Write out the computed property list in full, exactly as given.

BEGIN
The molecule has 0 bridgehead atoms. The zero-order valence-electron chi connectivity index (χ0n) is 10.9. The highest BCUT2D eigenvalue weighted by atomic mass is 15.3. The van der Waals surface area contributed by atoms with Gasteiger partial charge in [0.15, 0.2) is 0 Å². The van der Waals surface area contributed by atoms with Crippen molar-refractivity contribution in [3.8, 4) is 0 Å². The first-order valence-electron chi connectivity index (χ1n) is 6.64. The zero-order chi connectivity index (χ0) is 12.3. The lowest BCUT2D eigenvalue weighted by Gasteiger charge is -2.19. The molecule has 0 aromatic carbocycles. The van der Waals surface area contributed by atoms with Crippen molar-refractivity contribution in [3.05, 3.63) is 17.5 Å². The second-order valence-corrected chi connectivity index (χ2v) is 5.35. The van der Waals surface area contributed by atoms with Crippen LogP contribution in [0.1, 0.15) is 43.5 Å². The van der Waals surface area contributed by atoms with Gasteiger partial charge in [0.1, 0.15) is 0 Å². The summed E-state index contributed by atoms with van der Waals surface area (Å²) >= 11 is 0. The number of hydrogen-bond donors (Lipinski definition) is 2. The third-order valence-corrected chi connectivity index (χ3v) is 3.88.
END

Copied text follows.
The molecule has 0 bridgehead atoms. The zero-order valence-electron chi connectivity index (χ0n) is 10.9. The highest BCUT2D eigenvalue weighted by atomic mass is 15.3. The van der Waals surface area contributed by atoms with Gasteiger partial charge in [0.15, 0.2) is 0 Å². The van der Waals surface area contributed by atoms with Crippen molar-refractivity contribution in [3.8, 4) is 0 Å². The first-order valence-electron chi connectivity index (χ1n) is 6.64. The zero-order chi connectivity index (χ0) is 12.3. The lowest BCUT2D eigenvalue weighted by Gasteiger charge is -2.19. The molecule has 0 aromatic carbocycles. The van der Waals surface area contributed by atoms with Crippen molar-refractivity contribution in [3.05, 3.63) is 17.5 Å². The second-order valence-corrected chi connectivity index (χ2v) is 5.35. The van der Waals surface area contributed by atoms with Crippen LogP contribution in [0.1, 0.15) is 43.5 Å². The van der Waals surface area contributed by atoms with Gasteiger partial charge in [0.1, 0.15) is 0 Å². The summed E-state index contributed by atoms with van der Waals surface area (Å²) >= 11 is 0. The number of hydrogen-bond donors (Lipinski definition) is 2. The third-order valence-corrected chi connectivity index (χ3v) is 3.88.